Bar­ley dump­ing al­le­ga­tions cause dis­rup­tion in grain market

Warwick Daily News - South West Queensland Rural Weekly - - News - Lucy Knight and Madeleine Stuch­bery [email protected]­ral­weekly.com

NO ANTI-DUMP­ING du­ties or tar­iffs have been ap­plied by China to Aus­tralian bar­ley ex­ports in the wake of dump­ing al­le­ga­tions be­ing lev­elled against Aus­tralia.

The Fed­eral Gov­ern­ment in­sists an ap­pli­ca­tion by China’s min­istry of com­merce to in­ves­ti­gate al­le­ga­tions of Aus­tralian bar­ley ex­porters “dump­ing” pro­duce at be­low the cost of pro­duc­tion were made be­fore APEC and should not be seen as un­usual.

And while the gov­ern­ment main­tains it is com­mit­ted to main­tain­ing a re­spect­ful re­la­tion­ship with China amid the in­ves­ti­ga­tion, Trade Min­is­ter Si­mon Birm­ing­ham re­it­er­ated his position that the al­le­ga­tions were “un­sub­stan­ti­ated”.

While po­lit­i­cal in­sid­ers have spec­u­lated the in­ves­ti­ga­tion co­in­cided with Aus­tralia’s joint mil­i­tary pro­gram an­nounce­ment with the US at the re­cent APEC sum­mit in Pa­pua New Guinea, Se­na­tor Birm­ing­ham said it was not un­usual for coun­tries to in­ves­ti­gate dump­ing al­le­ga­tions made by lo­cal busi­nesses or in­dus­try groups.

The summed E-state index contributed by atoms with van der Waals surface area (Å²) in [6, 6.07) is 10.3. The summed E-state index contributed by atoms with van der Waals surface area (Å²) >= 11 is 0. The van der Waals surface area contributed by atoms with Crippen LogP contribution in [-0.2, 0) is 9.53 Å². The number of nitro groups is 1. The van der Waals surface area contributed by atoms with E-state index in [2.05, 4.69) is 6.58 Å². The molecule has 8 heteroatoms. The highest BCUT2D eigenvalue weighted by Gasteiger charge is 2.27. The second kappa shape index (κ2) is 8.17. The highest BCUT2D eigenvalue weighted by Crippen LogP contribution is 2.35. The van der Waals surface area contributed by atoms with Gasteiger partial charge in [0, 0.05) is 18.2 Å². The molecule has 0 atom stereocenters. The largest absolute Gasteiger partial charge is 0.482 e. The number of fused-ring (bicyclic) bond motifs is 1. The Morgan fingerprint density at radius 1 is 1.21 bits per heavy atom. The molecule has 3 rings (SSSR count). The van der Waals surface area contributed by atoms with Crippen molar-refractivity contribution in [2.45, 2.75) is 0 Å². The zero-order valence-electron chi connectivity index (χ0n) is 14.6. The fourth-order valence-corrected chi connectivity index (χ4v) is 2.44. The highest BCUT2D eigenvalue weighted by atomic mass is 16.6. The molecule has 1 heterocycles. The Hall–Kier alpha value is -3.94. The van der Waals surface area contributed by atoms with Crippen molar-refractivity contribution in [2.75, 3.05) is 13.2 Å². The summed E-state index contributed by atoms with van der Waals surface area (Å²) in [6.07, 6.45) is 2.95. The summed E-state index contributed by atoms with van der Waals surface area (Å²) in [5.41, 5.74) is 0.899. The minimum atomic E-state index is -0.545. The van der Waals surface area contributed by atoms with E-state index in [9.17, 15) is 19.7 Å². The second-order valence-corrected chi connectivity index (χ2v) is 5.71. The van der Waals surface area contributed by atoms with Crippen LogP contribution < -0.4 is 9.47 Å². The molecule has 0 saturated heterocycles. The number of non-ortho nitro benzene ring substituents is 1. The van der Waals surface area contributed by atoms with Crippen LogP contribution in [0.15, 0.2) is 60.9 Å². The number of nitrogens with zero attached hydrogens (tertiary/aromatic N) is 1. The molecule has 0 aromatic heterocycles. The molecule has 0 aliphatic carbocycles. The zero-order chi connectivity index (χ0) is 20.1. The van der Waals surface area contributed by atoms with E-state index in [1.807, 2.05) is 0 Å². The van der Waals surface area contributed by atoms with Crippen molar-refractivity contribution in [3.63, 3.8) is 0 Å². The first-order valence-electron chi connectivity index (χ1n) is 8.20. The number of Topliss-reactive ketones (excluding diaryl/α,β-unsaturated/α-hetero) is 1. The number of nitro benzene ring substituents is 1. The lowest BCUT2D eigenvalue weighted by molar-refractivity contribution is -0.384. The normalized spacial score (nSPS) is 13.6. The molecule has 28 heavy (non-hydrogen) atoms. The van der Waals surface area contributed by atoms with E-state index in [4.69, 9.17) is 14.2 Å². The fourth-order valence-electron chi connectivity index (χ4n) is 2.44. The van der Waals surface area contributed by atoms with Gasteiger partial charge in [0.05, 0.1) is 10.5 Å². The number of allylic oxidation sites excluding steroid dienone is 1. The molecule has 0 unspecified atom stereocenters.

The im­pact of the an­nounce­ment on the grain market has lev­elled out.

Igrain gen­eral man­ager of strat­egy Dun­can Whit­tle said the market re­acted strongly as news of the al­le­ga­tions broke but re­cov­ered rel­a­tively quickly.

“It did re­act very quickly,” Mr Whit­tle said. “The market dropped be­tween $20 and $30, but come the end of the week it’s pretty well re­cov­ered.”

He said the al­le­ga­tion was not the big­gest prob­lem fac­ing the grains in­dus­try this season: “The big­ger prob­lem is lack of yield.”

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